Geraldine Wright at Newcastle University, UK, and colleagues trained bees to associate a scent with a sugary reward. Bees given sugar water laced with caffeine were twice as likely to remember the scent – and stick their tongues out in anticipation – three days later, than bees fed on sugar alone.
To see how the caffeine was affecting the bees’ memories, the team looked at what happened in their brains when they were injected with the stimulant. Sure enough, the caffeine triggered changes in the neurons’ ability to pass messages vital for olfactory learning and memory.
Small amounts of caffeine and other chemicals such as nicotine are present in the nectar of more than 100 plant species. Plants use these often nasty-tasting chemicals to deter predators, but Wright’s work suggests that they also use them to keep pollinators loyal to their flowers. It’s a matter of getting the dose right; leak just the right amount into their nectar to lure in the bees, but not too much so that the bitter taste puts them off.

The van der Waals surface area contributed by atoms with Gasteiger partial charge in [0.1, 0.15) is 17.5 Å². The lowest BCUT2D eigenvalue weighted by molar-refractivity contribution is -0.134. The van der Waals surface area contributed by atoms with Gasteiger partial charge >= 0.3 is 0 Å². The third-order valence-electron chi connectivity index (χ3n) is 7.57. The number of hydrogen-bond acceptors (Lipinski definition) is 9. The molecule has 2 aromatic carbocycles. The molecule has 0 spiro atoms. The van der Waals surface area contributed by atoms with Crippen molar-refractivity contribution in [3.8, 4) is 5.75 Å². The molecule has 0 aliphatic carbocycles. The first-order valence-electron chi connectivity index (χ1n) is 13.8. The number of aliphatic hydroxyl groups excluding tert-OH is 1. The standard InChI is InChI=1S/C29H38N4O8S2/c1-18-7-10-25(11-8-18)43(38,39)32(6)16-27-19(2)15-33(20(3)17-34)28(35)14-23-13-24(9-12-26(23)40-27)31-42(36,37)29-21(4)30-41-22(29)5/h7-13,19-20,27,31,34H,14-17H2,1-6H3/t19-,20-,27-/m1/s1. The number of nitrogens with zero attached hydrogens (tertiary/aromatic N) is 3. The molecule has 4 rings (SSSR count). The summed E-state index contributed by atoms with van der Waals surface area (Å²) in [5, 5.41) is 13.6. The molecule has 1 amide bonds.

Looking at how far bees will go to get their caffeine hit – and whether they willingly put themselves in danger – could answer a fascinating question, says Wright: “Can an insect become addicted to a drug?”
More work on bees could also shed light on how coffee affects us. The evidence for caffeine’s memory-enhancing capacity in humans is inconclusive, says Wright. Bees share many of our cerebral molecular building blocks, in particular the receptors for the neurotransmitter adenosine, which caffeine binds to. “We are confident that this is a common property across the animal kingdom,” says Wright.